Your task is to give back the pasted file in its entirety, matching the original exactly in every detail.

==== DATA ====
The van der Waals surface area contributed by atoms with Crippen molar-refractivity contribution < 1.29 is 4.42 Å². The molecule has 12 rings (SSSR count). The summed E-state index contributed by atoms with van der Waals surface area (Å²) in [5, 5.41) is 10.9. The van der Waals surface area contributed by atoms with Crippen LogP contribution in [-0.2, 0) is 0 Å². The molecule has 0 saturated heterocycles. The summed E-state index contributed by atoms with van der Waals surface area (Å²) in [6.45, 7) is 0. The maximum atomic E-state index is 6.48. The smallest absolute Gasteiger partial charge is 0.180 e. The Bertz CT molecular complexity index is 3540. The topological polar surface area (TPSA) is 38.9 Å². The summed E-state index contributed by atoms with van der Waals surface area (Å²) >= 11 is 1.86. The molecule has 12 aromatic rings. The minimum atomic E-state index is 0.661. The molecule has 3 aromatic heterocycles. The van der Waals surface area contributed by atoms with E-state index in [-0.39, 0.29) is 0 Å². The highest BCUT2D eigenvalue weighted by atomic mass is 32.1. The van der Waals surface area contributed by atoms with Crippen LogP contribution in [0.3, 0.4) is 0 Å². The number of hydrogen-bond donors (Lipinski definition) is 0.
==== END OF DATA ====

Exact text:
The van der Waals surface area contributed by atoms with Crippen molar-refractivity contribution < 1.29 is 4.42 Å². The molecule has 12 rings (SSSR count). The summed E-state index contributed by atoms with van der Waals surface area (Å²) in [5, 5.41) is 10.9. The van der Waals surface area contributed by atoms with Crippen LogP contribution in [-0.2, 0) is 0 Å². The molecule has 0 saturated heterocycles. The summed E-state index contributed by atoms with van der Waals surface area (Å²) in [6.45, 7) is 0. The maximum atomic E-state index is 6.48. The smallest absolute Gasteiger partial charge is 0.180 e. The Bertz CT molecular complexity index is 3540. The topological polar surface area (TPSA) is 38.9 Å². The summed E-state index contributed by atoms with van der Waals surface area (Å²) >= 11 is 1.86. The molecule has 12 aromatic rings. The minimum atomic E-state index is 0.661. The molecule has 3 aromatic heterocycles. The van der Waals surface area contributed by atoms with E-state index in [-0.39, 0.29) is 0 Å². The highest BCUT2D eigenvalue weighted by atomic mass is 32.1. The van der Waals surface area contributed by atoms with Crippen LogP contribution in [0.3, 0.4) is 0 Å². The number of hydrogen-bond donors (Lipinski definition) is 0.